Some view the church as something new - a new kid on the theological
block - so to speak. This is true in that the church's organizational structure
is something that is newly revealed in the New Testament however the church
is only an extension of the Lord's overall program.
We must realize that God has a kingdom plan in action throughout the
ages. His thought was for a kingdom for Himself. This is seen in the Old
Testament in all of the prophetic information concerning the kingdom. The
Millennial Kingdom will be the culmination of all that God is doing with
man. The church is not something that was thought up by the Trinity on
the spur of the moment when Christ "goofed and got crucified." The church
is not a substitute program. The church is an extension of the program
that was in progress. Christ mentions the kingdom in mystery form. I suggest
a study of that thought and its relationship to the church. Christ was
sent to finish provision for the salvation program, and He will return
to finish the kingdom aspect of the overall program of God in the future.
The church is not a title for some new group, or some new movement.
The Church is God's called out ones of this age as Israel was in the Old
Paul mentions that the Gentiles are grafted into the program because
the Jewish people have been set aside for a time. We will see more on this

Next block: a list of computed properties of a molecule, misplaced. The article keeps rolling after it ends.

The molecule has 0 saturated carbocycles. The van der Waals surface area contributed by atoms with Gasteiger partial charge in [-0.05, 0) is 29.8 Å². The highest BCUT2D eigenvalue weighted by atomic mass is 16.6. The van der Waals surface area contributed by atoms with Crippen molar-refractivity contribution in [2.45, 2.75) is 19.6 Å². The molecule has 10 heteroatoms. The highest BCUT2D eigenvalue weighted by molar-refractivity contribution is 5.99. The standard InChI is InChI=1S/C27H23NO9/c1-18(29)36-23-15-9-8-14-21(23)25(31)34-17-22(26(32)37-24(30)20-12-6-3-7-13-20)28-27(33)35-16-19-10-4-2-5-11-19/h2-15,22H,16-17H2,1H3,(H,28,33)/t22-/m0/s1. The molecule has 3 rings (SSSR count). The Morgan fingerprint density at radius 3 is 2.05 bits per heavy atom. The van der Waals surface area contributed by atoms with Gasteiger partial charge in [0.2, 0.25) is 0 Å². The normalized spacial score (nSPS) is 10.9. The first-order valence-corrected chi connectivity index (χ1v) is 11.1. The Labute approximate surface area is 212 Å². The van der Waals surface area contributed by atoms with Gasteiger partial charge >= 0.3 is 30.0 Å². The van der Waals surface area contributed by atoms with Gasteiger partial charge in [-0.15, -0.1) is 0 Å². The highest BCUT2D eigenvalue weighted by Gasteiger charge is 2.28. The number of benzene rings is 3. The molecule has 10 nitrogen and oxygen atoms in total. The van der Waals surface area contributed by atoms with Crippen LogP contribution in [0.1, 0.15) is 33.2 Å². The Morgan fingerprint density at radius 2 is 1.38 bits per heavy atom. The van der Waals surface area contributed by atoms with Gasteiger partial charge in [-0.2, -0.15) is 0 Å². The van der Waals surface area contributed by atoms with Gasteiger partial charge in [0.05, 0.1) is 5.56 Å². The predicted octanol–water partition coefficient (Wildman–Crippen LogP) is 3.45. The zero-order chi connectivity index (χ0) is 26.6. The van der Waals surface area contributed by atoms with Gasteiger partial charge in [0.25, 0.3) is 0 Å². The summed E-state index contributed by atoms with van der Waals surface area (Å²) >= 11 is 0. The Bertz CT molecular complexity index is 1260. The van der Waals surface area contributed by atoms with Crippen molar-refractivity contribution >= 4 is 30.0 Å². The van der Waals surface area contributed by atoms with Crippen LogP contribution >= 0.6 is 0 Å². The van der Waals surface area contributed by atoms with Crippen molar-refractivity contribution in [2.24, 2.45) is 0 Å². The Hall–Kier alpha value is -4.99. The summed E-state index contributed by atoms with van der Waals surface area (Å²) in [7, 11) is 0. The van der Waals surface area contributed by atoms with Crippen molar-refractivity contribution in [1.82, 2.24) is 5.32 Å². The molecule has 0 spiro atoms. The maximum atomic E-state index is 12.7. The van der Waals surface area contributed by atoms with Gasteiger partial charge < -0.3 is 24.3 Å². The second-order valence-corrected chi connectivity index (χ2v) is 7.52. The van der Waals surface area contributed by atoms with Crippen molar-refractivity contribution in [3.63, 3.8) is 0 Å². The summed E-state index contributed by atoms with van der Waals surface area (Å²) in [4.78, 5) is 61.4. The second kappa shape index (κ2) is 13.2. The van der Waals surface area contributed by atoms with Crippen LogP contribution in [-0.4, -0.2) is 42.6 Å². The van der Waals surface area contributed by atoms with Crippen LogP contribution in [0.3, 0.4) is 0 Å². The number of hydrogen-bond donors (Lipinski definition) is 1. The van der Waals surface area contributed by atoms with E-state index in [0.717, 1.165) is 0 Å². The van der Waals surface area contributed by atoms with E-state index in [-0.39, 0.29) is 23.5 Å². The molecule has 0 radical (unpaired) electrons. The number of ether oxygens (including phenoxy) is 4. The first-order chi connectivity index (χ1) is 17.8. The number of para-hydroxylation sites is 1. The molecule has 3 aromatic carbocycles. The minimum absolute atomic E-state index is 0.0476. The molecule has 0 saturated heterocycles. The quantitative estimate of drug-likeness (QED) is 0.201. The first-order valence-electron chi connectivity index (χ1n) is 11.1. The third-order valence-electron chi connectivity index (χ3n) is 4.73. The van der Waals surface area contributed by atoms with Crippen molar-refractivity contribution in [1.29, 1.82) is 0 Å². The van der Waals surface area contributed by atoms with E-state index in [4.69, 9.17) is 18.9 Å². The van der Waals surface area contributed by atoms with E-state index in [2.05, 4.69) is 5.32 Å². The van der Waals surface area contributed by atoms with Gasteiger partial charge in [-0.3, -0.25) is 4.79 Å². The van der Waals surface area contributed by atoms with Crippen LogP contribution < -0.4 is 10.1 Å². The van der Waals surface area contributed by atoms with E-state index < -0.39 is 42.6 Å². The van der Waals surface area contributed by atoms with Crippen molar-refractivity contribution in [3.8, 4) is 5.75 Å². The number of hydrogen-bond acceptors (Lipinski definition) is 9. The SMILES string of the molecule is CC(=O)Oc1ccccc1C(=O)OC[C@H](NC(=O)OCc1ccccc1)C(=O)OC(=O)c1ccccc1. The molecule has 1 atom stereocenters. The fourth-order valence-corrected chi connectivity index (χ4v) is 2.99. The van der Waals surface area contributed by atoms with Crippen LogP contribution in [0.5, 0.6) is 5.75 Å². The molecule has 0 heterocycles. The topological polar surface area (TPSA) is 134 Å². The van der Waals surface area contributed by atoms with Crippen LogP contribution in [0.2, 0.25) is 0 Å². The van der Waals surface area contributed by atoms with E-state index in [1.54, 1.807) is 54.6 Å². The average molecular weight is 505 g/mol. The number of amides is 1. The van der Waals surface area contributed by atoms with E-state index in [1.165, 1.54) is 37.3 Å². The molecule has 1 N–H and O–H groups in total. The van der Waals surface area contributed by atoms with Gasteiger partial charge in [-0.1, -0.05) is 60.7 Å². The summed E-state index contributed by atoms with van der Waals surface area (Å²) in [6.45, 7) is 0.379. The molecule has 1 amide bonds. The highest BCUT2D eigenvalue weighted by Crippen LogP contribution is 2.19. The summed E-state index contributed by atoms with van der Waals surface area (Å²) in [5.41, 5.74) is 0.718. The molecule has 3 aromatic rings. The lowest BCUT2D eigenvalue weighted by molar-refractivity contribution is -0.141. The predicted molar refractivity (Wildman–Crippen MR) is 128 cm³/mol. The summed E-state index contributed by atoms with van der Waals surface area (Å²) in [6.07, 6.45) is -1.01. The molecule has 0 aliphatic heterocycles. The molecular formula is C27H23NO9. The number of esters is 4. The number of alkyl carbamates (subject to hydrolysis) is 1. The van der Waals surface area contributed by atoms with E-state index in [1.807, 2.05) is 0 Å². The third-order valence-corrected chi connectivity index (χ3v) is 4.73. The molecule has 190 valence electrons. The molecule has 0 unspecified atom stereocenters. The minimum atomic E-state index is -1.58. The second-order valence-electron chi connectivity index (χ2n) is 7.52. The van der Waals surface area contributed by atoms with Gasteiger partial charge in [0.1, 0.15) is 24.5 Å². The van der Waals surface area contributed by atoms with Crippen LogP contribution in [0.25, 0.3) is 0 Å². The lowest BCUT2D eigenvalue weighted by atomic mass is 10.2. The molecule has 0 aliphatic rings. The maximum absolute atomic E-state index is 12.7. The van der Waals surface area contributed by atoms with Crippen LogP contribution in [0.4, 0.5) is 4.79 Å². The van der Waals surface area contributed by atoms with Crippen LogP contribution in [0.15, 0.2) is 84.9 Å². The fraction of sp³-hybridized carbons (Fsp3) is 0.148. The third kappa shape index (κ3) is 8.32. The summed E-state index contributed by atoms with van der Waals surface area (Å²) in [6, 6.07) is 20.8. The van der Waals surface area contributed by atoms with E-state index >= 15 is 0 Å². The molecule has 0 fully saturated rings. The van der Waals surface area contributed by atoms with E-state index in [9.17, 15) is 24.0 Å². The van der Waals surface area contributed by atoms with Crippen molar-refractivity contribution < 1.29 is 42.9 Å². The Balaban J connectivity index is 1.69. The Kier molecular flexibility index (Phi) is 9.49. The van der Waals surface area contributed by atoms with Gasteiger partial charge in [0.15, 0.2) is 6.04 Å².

when we delve into the Eschatology section of our study. The church is
something that was planned before the foundation of the world just as the
plan of redemption was planned, just as the plan for Israel was planned.
WHAT THE CHURCH IS NOT:
a. The church is not the Old Testament way reworked or renewed: All
Old Testament and New Testament saints are redeemed but: 1.) The sacrificial
system ended in Christ. Gal. 3:24-26 tells us that the law was a schoolmaster
to bring us to faith. We are no longer under that Old Testament schoolmaster
but under the blood of Jesus Christ. Heb. 5:9-10 tells us that Christ became
the author of salvation by His suffering. 2.) The Church Age began with
the work of the cross and Christ upon it.
b. The church is not Denominations: Denominations are not mentioned,
nor even hinted at, in the Scriptures. What is a denomination? Webster
mentions, "a religious organization uniting in a single legal and administrative